Hanging proudly from Orion’s belt is his sword, but for those with a telescope you will be able to see the Orion nebula, a stellar nursery where young stars are being born. Located 1270 light years away from the Earth, the Orion Nebula can be seen through any telescope and even through binoculars. However to see the nebula in great detail, the telescope magnification would need to be increased. Starting at a low magnification first is advised whilst increasing it over time will put into perspective the vast size of the Orion nebula at the start and as the magnification increases the clouds of gas, dust and newly formed stars will begin to look like a cluster of diamonds. When using binoculars to see this amazing sky wonder, it is recommended to avoid stargazing in areas of light pollution to see it in all its glory.

There are many pictures of the Orion Nebula but when it is observed through a telescope or pair of binoculars the colour can differ. Through a small telescope the Orion nebula will appear greyish however with a larger and more powerful telescope some patches of green and red can be seen also, no doubt intensifying the beauty of the Orion nebula and the awe-inspiring moment.

Looking east towards Leo and finding Jupiter (image credit: Samantha Steed/Armagh Planetarium/Stellarium)

Looking east towards Leo and finding Jupiter (image credit: Samantha Steed/Armagh Planetarium/Stellarium)

 

At this time of the year, it’s always worth mentioning that Jupiter is visible in the night’s sky and into the morning near the constellation of Leo. If you trace down from Leo’s nose you will see a large bright object in the sky which is actually the planet Jupiter. Using a pair of binoculars Jupiter will appear as a white disc, but through a more powerful telescope you will see Jupiter’s bands and maybe even some moons.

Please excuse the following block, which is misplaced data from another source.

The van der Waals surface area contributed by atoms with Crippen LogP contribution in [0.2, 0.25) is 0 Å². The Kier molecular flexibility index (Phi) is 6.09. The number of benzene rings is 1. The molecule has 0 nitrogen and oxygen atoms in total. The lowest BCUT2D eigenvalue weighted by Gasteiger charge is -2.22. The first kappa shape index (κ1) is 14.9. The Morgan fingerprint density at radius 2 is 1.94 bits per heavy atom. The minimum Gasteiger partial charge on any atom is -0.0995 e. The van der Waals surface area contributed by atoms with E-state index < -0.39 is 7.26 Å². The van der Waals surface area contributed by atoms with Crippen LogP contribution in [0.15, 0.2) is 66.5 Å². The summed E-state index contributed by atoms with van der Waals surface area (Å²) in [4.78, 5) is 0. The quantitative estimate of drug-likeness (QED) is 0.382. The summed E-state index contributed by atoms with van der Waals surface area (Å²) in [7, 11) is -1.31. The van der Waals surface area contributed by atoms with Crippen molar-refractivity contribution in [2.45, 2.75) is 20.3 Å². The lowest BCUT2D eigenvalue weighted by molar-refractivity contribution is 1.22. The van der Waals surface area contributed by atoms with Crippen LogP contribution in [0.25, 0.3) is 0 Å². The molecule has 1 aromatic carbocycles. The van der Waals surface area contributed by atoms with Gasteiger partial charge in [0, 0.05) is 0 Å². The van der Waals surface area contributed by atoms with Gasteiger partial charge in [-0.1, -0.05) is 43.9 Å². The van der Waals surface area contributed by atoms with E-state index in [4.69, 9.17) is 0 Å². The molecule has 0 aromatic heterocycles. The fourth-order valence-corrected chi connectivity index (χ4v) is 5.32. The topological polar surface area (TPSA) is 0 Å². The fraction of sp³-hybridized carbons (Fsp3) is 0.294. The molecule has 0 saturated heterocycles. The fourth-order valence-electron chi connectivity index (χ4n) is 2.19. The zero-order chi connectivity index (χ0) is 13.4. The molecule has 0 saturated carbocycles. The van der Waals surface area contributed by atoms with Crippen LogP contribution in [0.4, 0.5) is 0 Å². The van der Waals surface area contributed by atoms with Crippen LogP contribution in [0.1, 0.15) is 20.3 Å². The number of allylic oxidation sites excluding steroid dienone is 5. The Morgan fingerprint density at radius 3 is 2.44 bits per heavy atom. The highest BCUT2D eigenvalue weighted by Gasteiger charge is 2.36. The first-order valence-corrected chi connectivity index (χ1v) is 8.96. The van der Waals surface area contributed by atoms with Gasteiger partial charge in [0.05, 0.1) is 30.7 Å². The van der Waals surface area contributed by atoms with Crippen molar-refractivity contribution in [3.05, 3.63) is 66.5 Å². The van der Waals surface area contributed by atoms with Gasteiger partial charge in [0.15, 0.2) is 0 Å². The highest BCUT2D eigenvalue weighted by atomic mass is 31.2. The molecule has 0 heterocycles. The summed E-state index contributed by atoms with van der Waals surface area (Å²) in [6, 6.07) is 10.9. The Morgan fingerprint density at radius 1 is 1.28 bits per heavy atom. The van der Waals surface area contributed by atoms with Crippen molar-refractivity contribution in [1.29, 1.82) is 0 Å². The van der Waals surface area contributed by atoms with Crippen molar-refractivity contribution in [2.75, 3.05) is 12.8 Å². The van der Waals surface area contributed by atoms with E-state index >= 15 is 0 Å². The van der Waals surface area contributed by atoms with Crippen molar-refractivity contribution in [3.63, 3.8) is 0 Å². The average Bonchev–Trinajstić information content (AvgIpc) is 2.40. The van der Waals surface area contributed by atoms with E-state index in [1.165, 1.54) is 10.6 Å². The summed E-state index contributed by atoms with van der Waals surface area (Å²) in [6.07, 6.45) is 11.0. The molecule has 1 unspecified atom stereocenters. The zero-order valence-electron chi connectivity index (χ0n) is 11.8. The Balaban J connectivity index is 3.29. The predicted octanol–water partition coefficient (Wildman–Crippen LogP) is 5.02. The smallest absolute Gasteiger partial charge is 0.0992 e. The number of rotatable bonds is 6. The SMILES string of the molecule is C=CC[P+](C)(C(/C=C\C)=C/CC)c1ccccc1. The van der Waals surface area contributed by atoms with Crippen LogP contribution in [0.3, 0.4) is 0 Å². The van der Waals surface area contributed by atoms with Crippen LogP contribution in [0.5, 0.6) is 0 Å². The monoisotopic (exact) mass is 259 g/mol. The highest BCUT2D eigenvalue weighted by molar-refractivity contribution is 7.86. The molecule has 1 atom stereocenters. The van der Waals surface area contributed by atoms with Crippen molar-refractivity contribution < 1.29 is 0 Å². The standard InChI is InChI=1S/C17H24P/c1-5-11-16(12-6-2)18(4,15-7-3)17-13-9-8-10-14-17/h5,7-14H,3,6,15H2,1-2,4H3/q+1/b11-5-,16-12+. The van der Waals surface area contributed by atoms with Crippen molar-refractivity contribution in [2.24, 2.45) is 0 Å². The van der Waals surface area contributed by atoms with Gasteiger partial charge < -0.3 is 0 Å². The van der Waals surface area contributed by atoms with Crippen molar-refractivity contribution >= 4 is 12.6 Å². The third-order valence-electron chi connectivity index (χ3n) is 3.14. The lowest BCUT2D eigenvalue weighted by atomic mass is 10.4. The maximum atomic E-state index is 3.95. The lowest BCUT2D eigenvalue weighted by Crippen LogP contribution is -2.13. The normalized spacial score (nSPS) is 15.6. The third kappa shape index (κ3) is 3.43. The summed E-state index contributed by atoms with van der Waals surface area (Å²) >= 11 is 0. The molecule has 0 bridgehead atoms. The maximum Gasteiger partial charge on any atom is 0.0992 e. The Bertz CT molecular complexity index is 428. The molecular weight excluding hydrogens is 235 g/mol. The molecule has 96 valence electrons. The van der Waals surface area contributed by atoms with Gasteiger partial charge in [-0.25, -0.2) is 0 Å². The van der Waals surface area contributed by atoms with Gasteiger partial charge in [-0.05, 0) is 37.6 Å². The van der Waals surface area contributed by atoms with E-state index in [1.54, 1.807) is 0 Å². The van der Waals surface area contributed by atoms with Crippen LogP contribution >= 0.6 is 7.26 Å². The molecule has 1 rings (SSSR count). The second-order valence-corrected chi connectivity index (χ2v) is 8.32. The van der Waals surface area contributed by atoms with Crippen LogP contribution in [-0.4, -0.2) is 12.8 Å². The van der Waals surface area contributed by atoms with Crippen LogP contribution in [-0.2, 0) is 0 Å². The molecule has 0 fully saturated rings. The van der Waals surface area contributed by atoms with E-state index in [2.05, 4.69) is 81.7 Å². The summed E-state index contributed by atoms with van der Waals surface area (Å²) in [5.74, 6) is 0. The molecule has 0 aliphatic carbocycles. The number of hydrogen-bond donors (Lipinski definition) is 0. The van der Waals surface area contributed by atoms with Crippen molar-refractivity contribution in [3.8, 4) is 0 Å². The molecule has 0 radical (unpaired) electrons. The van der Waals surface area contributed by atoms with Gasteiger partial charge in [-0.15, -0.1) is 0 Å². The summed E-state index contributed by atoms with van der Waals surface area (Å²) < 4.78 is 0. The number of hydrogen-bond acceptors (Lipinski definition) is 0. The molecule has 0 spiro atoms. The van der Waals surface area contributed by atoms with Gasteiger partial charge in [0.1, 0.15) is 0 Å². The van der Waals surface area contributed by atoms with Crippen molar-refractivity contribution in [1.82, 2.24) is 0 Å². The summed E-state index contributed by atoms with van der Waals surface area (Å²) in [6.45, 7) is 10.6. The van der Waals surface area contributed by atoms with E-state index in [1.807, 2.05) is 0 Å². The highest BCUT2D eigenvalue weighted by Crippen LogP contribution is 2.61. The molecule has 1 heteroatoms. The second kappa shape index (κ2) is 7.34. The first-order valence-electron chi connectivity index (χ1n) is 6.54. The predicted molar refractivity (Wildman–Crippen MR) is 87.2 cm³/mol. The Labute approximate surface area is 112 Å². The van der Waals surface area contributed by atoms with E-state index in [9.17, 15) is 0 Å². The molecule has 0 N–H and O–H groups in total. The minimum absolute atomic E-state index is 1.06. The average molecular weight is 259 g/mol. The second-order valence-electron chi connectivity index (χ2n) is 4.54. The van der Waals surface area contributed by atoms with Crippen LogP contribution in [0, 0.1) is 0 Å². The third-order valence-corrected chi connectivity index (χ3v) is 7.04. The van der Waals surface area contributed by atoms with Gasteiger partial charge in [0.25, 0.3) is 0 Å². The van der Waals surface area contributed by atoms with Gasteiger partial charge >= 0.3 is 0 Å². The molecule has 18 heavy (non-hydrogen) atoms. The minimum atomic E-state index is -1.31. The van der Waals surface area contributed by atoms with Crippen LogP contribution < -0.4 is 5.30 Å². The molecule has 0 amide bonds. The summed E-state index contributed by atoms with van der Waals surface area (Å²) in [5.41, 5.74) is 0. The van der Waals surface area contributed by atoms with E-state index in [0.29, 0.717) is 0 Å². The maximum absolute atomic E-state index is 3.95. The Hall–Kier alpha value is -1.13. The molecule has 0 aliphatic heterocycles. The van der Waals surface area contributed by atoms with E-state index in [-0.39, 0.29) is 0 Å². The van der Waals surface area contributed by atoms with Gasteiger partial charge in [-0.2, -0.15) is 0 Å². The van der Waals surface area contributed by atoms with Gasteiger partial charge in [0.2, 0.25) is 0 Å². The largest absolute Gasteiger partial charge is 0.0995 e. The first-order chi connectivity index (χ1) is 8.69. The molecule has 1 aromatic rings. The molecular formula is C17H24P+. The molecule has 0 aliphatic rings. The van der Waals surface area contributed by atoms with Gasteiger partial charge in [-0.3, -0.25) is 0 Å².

Saturn on a late December morning in the south east. (Image credit: Samantha Steed/Armagh Planetarium/Stellarium)

Saturn on a late December morning in the south east. (Image credit: Samantha Steed/Armagh Planetarium/Stellarium)

 

Saturn will also be visible in the early mornings, towards the end of December. It will be visible below the constellation of Libra quite close to the horizon and is best viewed between 7am and 8am. Saturn is usually the first object amateur astronomers will turn their telescopes towards and after witnessing the sheer beauty of the rings; they are captured by the night’s sky. The rings of Saturn are visible in a telescope from 25x magnification and stronger. Venturing into a 4 inch lens and larger, will expose exquisite detail and even show some moons with Titan being visible with a 2 inch lens. With such a beautiful object in view it would be worth getting up for in the cold, chilly mornings.

December also marks the shortest day in the Northern Hemisphere and the shortest night in the Southern Hemisphere with the Winter Solstice taking place on the 21st of December. The Earth’s tilt plunges the North Pole into 24 hours of darkness whilst the South Pole remains opposite with 24 hours of direct sunlight.

Although December marks the time of the year for mince pies, twinkling lights and Christmas songs wishing joy and cheer, the universe is a vast and wondrous place so venture outside and make the most of the December skies.

Merry Christmas!

(Article from Samantha Steed, Education Support Officer)


4 Comments

Samantha · January 2, 2015 at 15:27

Thank you Krys, hope you had a wonderful Christmas. We wish you a very happy New Year too and hope you have a successful year of stargazing!

krys walker · December 23, 2014 at 15:02

Merry Christmas to all those who have made contributions to this site. Have learned so much and absolutely fascinated by your wondrous images

Thank you and all the best in the New Year

Tom C · December 11, 2014 at 13:08

Nice article. However, I think the solstice paragraph needs fixing. No need to post this comment – wasnt sure how to let you know otherwise.

    admin · December 12, 2014 at 10:53

    Thank you for pointing that out!